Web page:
SONIC COMIC ORIGINS AND MEGA MAN X #1
Written by Ian Flynn
Art by Patrick Spaziante, Lamar Wells, Gary Martin, and Rick Bryant
Published by Archie Comics
Release Date: May 3, 2014 (Free Comic Book Day)
Free Comic Book Day is once again upon us, and the challenge for every book shop owners purchase to give away is this: will an uninitiated reader like this enough to come back and buy more? Because, at the end of the day, Free Comic Book Day isn’t meant as a reward for existing fans, or as merely incentive for Wednesday shoppers to come back in on Saturday and spend more once a year. It’s about growing the audience, the market, and the community.
Archie Comics gets that.
Delivering a solid set of stories that introduce readers to characters they may never have heard of, and providing more than enough background (and direction) to get them to the next step, Archie took the spirit and mission of Free Comic Book Day very seriously. Sonic the Hedgehog and Mega Man (in this case, Mega Man X) have long histories both in and out of comics, but these stories encapsulate their origins and essence in simple terms, and manage to stir up drama in the process.
The difference between Mega Man and Mega Man X for me as a general outsider to the comic and the video game could easily be confusing, but writer Ian Flynn provides a perfect step-by-step primer for the world both characters arose within, as well as those whom I presume will be their antagonists. Likewise, with Sonic, a character I know as much about as Q-Bert (Wow. I’m old.), we’re treated to a fun set of origins for characters Sally and Rotor, and given a real sense of the world they all live in.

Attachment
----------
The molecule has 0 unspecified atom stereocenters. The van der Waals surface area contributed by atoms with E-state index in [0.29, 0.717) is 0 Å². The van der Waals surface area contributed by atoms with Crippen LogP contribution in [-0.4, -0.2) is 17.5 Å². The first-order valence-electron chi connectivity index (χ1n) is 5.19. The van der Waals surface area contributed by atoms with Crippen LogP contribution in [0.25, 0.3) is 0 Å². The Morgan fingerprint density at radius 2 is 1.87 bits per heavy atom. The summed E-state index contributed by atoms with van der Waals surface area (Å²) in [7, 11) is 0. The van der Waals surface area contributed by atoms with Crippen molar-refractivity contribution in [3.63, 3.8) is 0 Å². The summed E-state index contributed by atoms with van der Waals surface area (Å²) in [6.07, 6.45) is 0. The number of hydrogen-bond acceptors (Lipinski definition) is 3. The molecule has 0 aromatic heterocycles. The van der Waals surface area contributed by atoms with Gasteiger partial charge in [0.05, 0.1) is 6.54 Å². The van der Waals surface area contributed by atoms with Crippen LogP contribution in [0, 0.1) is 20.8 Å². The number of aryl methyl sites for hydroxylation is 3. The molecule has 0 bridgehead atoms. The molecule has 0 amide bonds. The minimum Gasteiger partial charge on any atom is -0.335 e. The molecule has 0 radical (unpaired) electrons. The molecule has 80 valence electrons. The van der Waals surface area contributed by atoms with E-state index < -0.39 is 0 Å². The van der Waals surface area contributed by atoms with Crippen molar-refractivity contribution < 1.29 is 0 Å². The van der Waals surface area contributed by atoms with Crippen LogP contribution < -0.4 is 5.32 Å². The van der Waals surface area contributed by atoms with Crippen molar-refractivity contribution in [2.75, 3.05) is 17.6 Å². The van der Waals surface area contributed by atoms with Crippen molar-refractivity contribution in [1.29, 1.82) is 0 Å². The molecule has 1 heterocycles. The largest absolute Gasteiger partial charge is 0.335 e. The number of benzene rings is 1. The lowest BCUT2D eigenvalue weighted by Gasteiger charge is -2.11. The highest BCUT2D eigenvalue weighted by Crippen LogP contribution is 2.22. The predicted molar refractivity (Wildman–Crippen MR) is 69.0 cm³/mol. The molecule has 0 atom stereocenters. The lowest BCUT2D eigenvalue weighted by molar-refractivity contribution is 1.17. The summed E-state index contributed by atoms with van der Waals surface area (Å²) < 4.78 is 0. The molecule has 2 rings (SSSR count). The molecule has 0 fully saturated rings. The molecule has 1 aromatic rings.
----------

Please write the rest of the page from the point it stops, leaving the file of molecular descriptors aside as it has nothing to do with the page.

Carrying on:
One of the funniest highlights of the book as a whole, in fact, is how both stories seem to mimic popular comic book event type stories and drill them down to their most entertaining and accessible terms. DC Comics’ New 52: Futures End series is not alone in depicting a future world where robots have taken over and must be stopped, but Mega Man X tells that story in a way any adult can still enjoy, but will feel awesome about enjoying it with his or her son, daughter, niece or nephew. This is a sharable book, and therein lies the real heart of Free Comic Book Day.
Overall, the art produced by the many gentlemen on the book is fun and clean, very characteristic of Archie Comics’ house style in its energy and brightness. And the added bonus of this edition being a flip book is the opportunity for a pull out double-page size poster in the center, getting readers excited for the upcoming Mega Man/Mega Man X crossover event! If you ever want a kid to revel in the Flash of Two Worlds or the latest Crisis event the way you did (ahem, do), then you’d can do far worse than dropping this book in front of them today. It’s primer for a lifetime of excitement.
The Verdict: 9.5/10